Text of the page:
By MATT FLEMING
WASHINGTON—Imagine if society as you know it suddenly stopped. All of your modern conveniences would no longer
be available—no food, no electricity, no potable water, no connection to the outside world.
Would you be prepared? How would you survive? Would you know how to provide for loved ones? Would you even know how to make it through a night?
With economies collapsing all over the world, with storms like Sandy destroying all in its path, with tragedies like 9-11 promoting fear, some people are mobilizing for crisis.
Chris Watson, a 38-year-old construction worker from Baltimore County, has spent most of his life learning and practicing skills necessary to survive after some catastrophic event or in a prolonged degeneration of society's structure.
Watson is known as a "prepper," a term that he finds somewhat pejorative.
"It's always the extreme ones on the fringes who get noticed," said Watson. "So when people actually start researching preppers, they're going to realize preppers are their neighbors, not the kooks you see on TV."
Inevitably, this nomenclature associates Watson, in many people's minds, with the Doomsday theorists who have decided the world will end this Dec. 21 in conjunction with the end of the ancient Mayan Calendar, or wolf-criers like Harold Camping, who has incorrectly predicted the Rapture several times.
Watson manages the Maryland-specific online forum of the American Preppers Network, which has at least 25,000 unique visitors. What he and his peers are worried about is generally much more tangible than an apocalyptic event; they fret over situations that are occurring all the time.
"What's going to happen to our standard of living?" said Watson. "What's going to happen economically? Is government going to be able to bounce back and respond to that? Maybe they could eventually. But how are you and your family going to survive that in the meantime?"
There are three general scenarios that Watson is prepared for: Some type of natural disaster like Hurricane Katrina, some kind of attack from a foreign or domestic foe, or some kind of economic collapse like Greece. In any situation, Watson feels assured that he could lead his loved ones through the chaos.
"I've got enough to help my family and myself and maybe even help out some people in need in my neighborhood. But the thing with me is I've got the skills and the knowledge--I'm not going to store water when I have the means to filter some water."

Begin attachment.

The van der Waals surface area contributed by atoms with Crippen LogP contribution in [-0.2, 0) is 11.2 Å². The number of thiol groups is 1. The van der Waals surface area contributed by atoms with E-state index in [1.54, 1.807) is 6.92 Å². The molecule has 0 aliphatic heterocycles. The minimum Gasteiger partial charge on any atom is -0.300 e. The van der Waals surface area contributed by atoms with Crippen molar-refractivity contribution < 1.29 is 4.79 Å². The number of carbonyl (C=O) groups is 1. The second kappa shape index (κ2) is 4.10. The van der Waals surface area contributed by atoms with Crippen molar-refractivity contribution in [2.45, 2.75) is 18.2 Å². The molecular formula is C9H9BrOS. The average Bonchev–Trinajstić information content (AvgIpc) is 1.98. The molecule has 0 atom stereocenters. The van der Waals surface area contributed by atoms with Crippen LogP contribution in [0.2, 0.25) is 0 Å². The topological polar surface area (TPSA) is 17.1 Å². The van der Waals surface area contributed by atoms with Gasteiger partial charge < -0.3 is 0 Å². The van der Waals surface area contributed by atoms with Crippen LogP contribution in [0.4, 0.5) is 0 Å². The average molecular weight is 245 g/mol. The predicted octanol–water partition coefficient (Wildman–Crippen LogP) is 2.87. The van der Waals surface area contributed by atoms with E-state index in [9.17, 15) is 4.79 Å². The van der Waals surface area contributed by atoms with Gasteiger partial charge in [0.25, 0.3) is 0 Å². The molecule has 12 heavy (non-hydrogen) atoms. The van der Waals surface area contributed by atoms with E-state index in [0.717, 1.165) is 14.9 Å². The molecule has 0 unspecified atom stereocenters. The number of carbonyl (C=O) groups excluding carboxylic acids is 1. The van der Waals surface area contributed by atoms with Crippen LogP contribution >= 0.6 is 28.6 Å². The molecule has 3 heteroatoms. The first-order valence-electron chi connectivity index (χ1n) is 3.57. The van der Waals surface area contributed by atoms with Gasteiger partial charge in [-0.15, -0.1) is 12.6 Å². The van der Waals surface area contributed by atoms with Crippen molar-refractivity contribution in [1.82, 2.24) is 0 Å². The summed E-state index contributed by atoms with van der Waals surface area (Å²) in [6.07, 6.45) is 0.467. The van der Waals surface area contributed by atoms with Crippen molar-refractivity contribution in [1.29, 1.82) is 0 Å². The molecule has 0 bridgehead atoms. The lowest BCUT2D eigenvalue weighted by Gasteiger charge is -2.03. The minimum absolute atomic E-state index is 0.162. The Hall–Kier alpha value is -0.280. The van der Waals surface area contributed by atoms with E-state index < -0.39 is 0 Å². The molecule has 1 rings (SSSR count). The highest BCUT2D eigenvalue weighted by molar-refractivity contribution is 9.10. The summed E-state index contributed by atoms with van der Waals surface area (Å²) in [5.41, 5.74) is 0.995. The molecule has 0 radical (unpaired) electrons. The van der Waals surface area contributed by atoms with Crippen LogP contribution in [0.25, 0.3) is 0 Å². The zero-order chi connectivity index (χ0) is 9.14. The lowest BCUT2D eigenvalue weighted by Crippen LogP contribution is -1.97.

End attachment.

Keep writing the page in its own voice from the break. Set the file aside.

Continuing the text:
As the prepper image emerges from its bunker into the mainstream, along with it come misconceptions of paranoid hill dwellers and conspiracy theorists, fortified by heavy arms and canned goods. But beyond the stereotypes lies a fellowship bonded by pragmatism.
"The majority of (preppers) I've encountered may have some pretty 'out there' ideas about things, but they're not out there stockpiling ammo and MREs, hiding out in a basement or on a mountain top or something like that," says Watson.
"Who has the money to do all that kind of stuff and stay engaged in society? It's mostly people like myself who are just keeping some extra stuff; maybe getting some skills. It's actually just some people who are exercising prudence and common sense."
Some of Watson's simple and practical ideas are to have "a small generator, have some extra bottles of water, and maybe some food that you don't need to heat. Stuff like that. That's what preppers are, not somebody sitting on a ton of ammunition and their own arsenal."
His prepper pedigree comes from his upbringing in North Carolina, and later Maryland, where his family canned, gardened and raised livestock to help stretch their modest blue-collar incomes, then he honed these skills, and more, during his 20 years in the Air Force and National Guard.
As he became more disenchanted with the state of the nation, Watson sought like-minded people. During the search he found the term "prepper" and stumbled onto the American Preppers Network, where users can swap information and tips.
"I had no idea there was a term out there," said Watson. "I got interested in finding out what (a prepper) is and stumbled onto the American Preppers Network, and I started posting on some websites.